Absolutely not. I personally think that the BSD license is a dead end for serious projects, since it inevitably results in forking with no way to re-join if it becomes commercially viable. (Editors' note: Forking is dividing a programming project into two different, overlapping projects.)

Forking a project is in my opinion hugely important, since forks are how all real development gets done, and the ability to fork keeps everybody honest (i.e. if you don't do a good job and keep your users happy, they can always fork the project and go on their own). But equally important is the ability to join back forks, when/if some group finds the right solution to a problem. And that's where the GPL comes in: you can really think of the whole license as nothing more than a requirement to be able to re-join a forked project from either side.

What fraction of Linux contributors these days are paid to do so?
Almost everybody of the major developers involved is paid to develop Linux in one form or another. Few of them started out that way, but once they proved their prowess, they had little trouble finding companies to pay them for doing Linux work.

Who are your top deputies?
They change over time, and they tend to be subsystem-specific. For example, over the last year or so, it's been Andrew Morton (virtual memory, filesystem interactions, "generic" code), David Miller (networking), Greg Kroah-Hartman (USB, PCI hot-plugging), Jeff Garzik (network device drivers), Jens Axboe (block device layer), Dave Jones (AGP and clean-ups), Kai Germaschewski (build infrastructure and ISDN), Pat Mochel (device manager infrastructure and sysfs), Russell King (PCMCIA and ARM), Rusty Russell (cleanups and module handling) and Al Viro (filesystems).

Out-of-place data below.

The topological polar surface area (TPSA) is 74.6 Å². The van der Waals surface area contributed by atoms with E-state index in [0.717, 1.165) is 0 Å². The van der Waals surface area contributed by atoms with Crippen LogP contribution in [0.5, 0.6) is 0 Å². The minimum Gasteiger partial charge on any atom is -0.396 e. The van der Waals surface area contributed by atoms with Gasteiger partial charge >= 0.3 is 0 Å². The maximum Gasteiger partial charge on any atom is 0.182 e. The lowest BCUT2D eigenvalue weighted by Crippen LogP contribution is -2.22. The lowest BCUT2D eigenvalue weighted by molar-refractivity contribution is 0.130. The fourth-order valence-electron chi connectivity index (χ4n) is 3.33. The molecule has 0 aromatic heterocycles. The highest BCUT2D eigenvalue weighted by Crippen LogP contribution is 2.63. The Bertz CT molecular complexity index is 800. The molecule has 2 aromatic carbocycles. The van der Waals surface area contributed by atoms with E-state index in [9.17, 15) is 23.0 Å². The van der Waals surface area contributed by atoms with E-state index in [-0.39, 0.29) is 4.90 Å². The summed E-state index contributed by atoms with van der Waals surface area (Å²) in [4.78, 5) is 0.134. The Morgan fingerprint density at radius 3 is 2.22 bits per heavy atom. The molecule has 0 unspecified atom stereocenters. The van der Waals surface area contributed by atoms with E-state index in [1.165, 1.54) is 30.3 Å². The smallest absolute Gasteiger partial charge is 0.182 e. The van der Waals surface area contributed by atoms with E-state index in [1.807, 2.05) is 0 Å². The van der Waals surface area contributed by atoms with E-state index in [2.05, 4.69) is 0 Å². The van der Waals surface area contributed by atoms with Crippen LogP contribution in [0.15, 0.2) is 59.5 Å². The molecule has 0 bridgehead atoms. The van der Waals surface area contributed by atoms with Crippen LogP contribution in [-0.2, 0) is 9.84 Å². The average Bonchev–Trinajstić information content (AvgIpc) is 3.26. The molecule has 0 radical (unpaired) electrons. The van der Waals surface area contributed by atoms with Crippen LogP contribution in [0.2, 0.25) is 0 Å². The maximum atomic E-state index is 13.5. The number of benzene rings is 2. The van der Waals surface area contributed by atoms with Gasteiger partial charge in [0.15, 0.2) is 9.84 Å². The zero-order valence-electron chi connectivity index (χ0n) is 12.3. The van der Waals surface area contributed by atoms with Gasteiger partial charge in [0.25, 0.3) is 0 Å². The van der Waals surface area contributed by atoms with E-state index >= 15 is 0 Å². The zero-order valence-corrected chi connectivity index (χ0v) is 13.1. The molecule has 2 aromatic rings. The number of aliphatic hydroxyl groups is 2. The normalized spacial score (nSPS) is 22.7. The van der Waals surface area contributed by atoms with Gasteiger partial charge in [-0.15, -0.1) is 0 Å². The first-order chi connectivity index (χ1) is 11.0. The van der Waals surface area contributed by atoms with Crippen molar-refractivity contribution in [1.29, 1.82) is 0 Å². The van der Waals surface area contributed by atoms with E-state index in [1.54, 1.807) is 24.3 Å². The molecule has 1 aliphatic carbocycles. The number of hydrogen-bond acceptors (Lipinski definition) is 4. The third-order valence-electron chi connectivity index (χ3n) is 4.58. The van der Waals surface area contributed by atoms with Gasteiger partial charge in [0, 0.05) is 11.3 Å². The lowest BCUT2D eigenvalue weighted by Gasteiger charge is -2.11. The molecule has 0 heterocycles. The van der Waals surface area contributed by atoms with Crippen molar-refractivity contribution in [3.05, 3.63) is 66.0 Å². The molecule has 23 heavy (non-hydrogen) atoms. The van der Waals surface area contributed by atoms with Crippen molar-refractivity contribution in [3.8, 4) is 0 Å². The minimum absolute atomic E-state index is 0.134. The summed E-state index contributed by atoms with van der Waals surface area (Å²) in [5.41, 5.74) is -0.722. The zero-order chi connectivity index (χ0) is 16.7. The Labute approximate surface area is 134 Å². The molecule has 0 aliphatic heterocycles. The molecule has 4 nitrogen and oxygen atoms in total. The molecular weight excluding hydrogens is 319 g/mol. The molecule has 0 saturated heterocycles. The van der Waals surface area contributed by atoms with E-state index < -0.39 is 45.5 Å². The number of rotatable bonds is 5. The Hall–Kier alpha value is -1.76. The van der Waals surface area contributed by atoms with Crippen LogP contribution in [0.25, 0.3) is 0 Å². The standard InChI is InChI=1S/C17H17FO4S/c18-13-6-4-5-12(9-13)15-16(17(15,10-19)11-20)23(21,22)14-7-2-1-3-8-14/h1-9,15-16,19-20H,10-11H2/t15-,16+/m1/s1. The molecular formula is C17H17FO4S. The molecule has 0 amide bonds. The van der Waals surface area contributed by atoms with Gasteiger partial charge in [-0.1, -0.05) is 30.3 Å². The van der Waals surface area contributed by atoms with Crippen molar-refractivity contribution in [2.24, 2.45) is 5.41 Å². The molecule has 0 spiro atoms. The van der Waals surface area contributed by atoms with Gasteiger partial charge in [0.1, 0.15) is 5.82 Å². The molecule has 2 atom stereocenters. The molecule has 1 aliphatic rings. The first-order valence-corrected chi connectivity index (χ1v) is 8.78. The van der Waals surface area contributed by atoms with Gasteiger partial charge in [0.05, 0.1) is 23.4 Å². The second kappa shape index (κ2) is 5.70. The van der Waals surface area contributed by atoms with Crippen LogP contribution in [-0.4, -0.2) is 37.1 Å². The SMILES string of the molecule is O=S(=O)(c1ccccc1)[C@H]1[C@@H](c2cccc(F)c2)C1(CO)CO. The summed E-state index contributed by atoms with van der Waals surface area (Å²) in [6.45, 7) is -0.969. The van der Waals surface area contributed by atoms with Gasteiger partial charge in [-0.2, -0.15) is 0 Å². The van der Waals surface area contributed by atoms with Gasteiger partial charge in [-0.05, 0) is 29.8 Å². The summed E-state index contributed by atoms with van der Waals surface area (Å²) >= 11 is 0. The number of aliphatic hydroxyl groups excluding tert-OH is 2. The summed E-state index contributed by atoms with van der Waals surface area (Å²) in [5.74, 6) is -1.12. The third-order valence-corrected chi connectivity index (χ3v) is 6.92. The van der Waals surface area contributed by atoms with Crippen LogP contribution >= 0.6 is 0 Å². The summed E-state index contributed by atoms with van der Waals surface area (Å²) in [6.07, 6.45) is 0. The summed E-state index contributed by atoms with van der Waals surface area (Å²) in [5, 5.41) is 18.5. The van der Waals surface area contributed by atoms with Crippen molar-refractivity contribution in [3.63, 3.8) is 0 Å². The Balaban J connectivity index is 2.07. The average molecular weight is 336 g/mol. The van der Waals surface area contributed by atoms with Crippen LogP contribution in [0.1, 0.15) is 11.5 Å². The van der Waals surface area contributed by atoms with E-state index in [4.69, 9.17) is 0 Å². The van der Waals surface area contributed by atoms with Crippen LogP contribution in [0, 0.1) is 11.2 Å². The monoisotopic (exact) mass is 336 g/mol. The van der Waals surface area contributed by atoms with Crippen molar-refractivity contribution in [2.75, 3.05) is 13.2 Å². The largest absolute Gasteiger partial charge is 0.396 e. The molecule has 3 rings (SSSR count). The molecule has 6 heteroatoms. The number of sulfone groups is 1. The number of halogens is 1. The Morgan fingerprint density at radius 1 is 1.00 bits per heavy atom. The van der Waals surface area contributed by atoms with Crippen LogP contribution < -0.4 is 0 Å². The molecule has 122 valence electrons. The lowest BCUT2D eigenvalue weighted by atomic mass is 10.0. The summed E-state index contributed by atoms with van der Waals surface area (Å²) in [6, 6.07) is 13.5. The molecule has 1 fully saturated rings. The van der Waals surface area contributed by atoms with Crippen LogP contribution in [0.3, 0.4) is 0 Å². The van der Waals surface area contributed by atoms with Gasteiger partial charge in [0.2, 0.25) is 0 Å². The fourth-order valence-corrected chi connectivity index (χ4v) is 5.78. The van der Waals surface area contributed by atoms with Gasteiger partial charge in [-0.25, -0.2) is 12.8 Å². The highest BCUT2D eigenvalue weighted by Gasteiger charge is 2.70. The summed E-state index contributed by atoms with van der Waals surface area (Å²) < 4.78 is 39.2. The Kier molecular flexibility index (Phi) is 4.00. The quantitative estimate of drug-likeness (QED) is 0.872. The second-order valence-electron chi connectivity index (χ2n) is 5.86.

And that's ignoring the architecture maintainers who handle their own architectures (Itanium, PowerPC and AMD64) and other people that I probably just forgot. It's also ignoring people who have very specific subsystems, like Roland McGrath and Ingo Molnar who have worked on the signal handling and threading code, for example.

But it really does change over time. And some people fade in and out over long periods--they'll be very active for a few months, then they go away for some time, then they come back.

Do you think Linux suffers from the issue that it's more fun to experiment with new ideas and new modules than it is to perform comparatively mundane work such as updating a driver for some out-of-date tape backup system or auditing older code for security vulnerabilities? Do you think Linux suffers more or less from this than traditional proprietary development processes?
I don't think Linux "suffers" from it. In fact, I think it's the real driving force for most new features.

The mundane work has to be done as well, of course, but people do do it. Sometimes it happens just because they are paid to do it, but quite honestly, more often (I think) because the people involved are just proud of what they do, and dotting the i's and crossing the t's is part of making a good product.

Some drivers etc. do get left behind, but usually it's because literally nobody cares about them anymore. They're either so out-dated that they aren't used anymore (quite common for some old ISA crud--I don't think people even remember how many strange CD-ROM controller cards there were), or because the people who haven't updated their hardware also don't tend to update their kernels. The latter happens in the embedded space, for example: Once it works, you literally don't touch it any more.

What's the most exciting feature of 2.5? (The 2.5 kernel, which Torvalds oversees, is the development version that will be replaced by the 2.6 "production" version for real-world use.)
Excitement is in the eye of the beholder. I doubt most people find my "exciting feature" very interesting. To me, the most important part of 2.5.x development has been the new block IO (input-output) layer infrastructure, and the POSIX threading stuff (the latter got back-ported to 2.4.x too). Both are to some degree just internal cleanups, and just make it easier to do things right, rather than huge user-visible features in their own right.

But there's a lot of other stuff. The VM (virtual memory) is a lot nicer, and we scale a whole lot better. Better interactive behavior (this is largely from the VM work, but the scheduler etc have been worked on).

Any thoughts about what big changes will come with 2.7?
Ask me after the kernel summit. That's going to be one of the big discussion points. (Editors' note: The kernel summit is the meeting of minds that will take place later this month before the Ottawa Linux Symposium.)